Assuming "sleep in" and "oversleep" mean the same thing, it seems there's something missing in "sleep in." What is supposed to follow after "sleep in?"
Although the use of in may imply being in something, it's not said.
It has much the same usage as stay in:
"Are you going to see the carnival?"
"No, I've decided to stay in."
As commented, it usually indicates a deliberate (or at least, non-accidental) action. That nuance may not be entirely clear in dictionary definitions.
sleep in Phrasal verb
Remain asleep or in bed later than usual in the morning.
‘life assumes a different rhythm on the weekend; we sleep in, cut the grass, wash the car’
Sleep by night at one's place of work.
Oversleeping is generally not intended to happen.
Sleep longer or later than one intended.
‘we talked until the early hours and consequently I overslept’
Sleep in often means intentionally staying longer in bed
It doesn't necessarily mean asleep at the end interestingly enough, and might include activities such as breakfast in bed
He knew that he would have a good sleep in the next day
Oversleep often means accidentally sleeping too long
Suddenly she woke up and realized she had over-slept
If you are late for work you would apologize for having over-slept but if you said you had a sleep in your boss would give you a strange look (US culture).
Language Log gives an interesting insight on the use of the preposition “in” for the expression “sleeping in” meaning sleeping late:
The original idea of the "sleeping late" sense is that "in", meaning "in one's house" or "in one's bed", is opposed to "out", meaning "out in the world" or at least "out of bed". In addition to the OED's reference "to lie in", there's the verbal form "to stay in", and the noun "shut-in", with similar meanings of "in one's dwelling". The idea of being "in" rather than "out", associated with sleep, then takes on the extra connotation that one is staying "in" while sleeping during a period of time when one normally would be "out".
I hope this clears it up for you.
"oversleep" is only used when one has an obligation to attend to at a more or less specific time, and they unintentionally sleep too late to be able to carry out that obligation. It is only deliberate if one is prone to laziness.
EXAMPLE If you are supposed to meet someone at 9:00 AM and you wake up just before or some time after 9:00 AM, then you've overslept. Maybe you forgot to set your alarm. No matter the cause, the time at which you awoke prevented you from arriving on time. You would tell the other person "I overslept." (unless it's your boss😁)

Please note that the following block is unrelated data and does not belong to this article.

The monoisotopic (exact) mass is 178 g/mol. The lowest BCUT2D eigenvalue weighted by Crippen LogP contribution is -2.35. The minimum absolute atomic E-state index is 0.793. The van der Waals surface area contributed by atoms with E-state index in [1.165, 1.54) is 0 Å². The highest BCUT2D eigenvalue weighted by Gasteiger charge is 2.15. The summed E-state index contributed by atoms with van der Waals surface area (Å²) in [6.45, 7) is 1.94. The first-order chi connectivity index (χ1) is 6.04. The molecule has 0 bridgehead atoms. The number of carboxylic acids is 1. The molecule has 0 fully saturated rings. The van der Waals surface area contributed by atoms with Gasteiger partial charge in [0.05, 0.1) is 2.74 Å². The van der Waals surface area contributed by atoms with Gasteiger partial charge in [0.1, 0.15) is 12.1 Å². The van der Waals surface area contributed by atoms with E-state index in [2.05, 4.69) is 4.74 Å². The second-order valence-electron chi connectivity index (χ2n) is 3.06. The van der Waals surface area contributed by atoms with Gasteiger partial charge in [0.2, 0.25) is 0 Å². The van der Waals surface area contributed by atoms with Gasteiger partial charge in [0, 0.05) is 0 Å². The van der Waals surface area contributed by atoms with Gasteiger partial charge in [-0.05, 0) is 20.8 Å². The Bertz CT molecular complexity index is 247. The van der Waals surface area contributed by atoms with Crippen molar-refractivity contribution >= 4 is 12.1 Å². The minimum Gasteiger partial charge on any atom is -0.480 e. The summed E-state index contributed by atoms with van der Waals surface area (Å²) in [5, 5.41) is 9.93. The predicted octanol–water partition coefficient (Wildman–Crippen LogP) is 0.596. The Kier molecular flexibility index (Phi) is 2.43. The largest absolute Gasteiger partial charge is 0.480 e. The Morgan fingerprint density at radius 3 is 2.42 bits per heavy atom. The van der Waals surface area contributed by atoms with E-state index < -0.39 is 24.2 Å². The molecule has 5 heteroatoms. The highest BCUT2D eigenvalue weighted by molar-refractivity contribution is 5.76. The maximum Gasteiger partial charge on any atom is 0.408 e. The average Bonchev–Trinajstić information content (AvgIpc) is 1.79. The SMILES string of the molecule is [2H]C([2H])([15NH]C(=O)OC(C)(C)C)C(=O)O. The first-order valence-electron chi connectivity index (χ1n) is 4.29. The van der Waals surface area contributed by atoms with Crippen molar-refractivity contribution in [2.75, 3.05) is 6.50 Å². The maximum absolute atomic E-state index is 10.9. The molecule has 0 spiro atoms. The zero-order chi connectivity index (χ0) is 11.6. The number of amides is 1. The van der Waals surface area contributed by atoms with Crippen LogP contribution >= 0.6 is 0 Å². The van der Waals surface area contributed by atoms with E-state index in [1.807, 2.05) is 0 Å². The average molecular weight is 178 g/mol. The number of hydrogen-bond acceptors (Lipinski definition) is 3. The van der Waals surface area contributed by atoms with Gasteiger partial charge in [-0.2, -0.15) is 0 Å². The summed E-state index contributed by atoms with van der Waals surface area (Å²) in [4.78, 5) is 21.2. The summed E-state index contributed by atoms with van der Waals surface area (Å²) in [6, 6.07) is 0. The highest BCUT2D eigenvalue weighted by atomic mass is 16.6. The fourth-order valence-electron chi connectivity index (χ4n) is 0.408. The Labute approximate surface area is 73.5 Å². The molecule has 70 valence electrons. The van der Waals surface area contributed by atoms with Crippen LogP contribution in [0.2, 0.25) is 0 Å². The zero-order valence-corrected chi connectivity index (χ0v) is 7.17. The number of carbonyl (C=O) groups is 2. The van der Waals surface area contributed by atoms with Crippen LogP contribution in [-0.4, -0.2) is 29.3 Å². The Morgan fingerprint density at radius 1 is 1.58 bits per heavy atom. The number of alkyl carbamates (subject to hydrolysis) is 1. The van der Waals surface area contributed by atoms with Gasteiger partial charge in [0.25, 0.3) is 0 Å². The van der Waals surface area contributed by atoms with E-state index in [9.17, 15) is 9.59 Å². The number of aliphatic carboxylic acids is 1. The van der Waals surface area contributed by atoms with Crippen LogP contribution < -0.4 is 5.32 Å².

Present - (I, you, they, we) oversleep; (He, she, it) oversleeps
Past - Preterite: overslept ("I overslept".) Imperfect: oversleep ("I used to oversleep.")
Gerund - oversleeping
To "sleep in" means to make an intentional/deliberate choice to sleep later than is customary for you. The prerequisite for using "sleep in" is that you have no pressing obligations during the time you choose to sleep later than is customary for you. People have different sleep schedules, so the term is used relative to an individual's customary time for getting out of bed.
EXAMPLE Let's suppose you usually get out of bed no later than 9:00 AM on any given day. But one morning (or the prior evening) you find yourself in need of more sleep, and you have no pressing obligations to attend to. So, you decide to sleep until 11:00 AM. Deciding to sleep later than is customary for you is called "sleeping in". If you make this decision the preceding evening can you can say "I'm going to sleep in tomorrow." You can even say it days in advance if you know you'll be needing extended sleep at some future date - example: "It's only Wednesday and I'm exhausted from work. I'm going to sleep in on Saturday."
There's one more example that involves customary sleeping/waking behaviors. Suppose you and a friend always get together at 5:30 AM on Saturdays to go fishing. But one day (let's say on a Friday, the day before you ordinarily go fishing) you decide you will be too tired to get out of bed early enough to join your friend. You can tell you're friend: "I'm not going fishing tomorrow. I'm very tired. I'm going to sleep in." This example has nothing to do with the latest time you ordinarily allow yourself to sleep. Instead, it has to do with a customary behavior (going fishing at 5:30 AM on Saturdays) that requires you to wake at a specific time. If you choose to sleep beyond this customary meeting time, you can use "sleep in".
Citations: over 50 years of using them
By sleeping-in we mean sleeping a little longer than usual. Suppose you wake up by 6 AM every day. So on a Sunday you might sleep till 7 AM or a little later. Over-sleeping, on the other hand, means sleeping longer than one intended to. For instance, when your alarm rang, you hit the snooze button but then fell asleep again and woke up one hour later. That's over-sleeping.
"sleep in" seems to be an example of a phrasal verb, which is formed by combining a verb with one or two prepositions and/or an adverb. For example, "look after" means care for, "look for" means search, "look into" means investigate, "look up" means research, "look up to" means respect, "look down on" means disrespect, and so on; see also Why do some verbs have “directions” as adverbs? and Why do we use 'up' as adverbs for verbs? Phrasal verbs are basically a sort of idiom, and the meaning of the phrasal verb is often unrelated to the meaning of the preposition.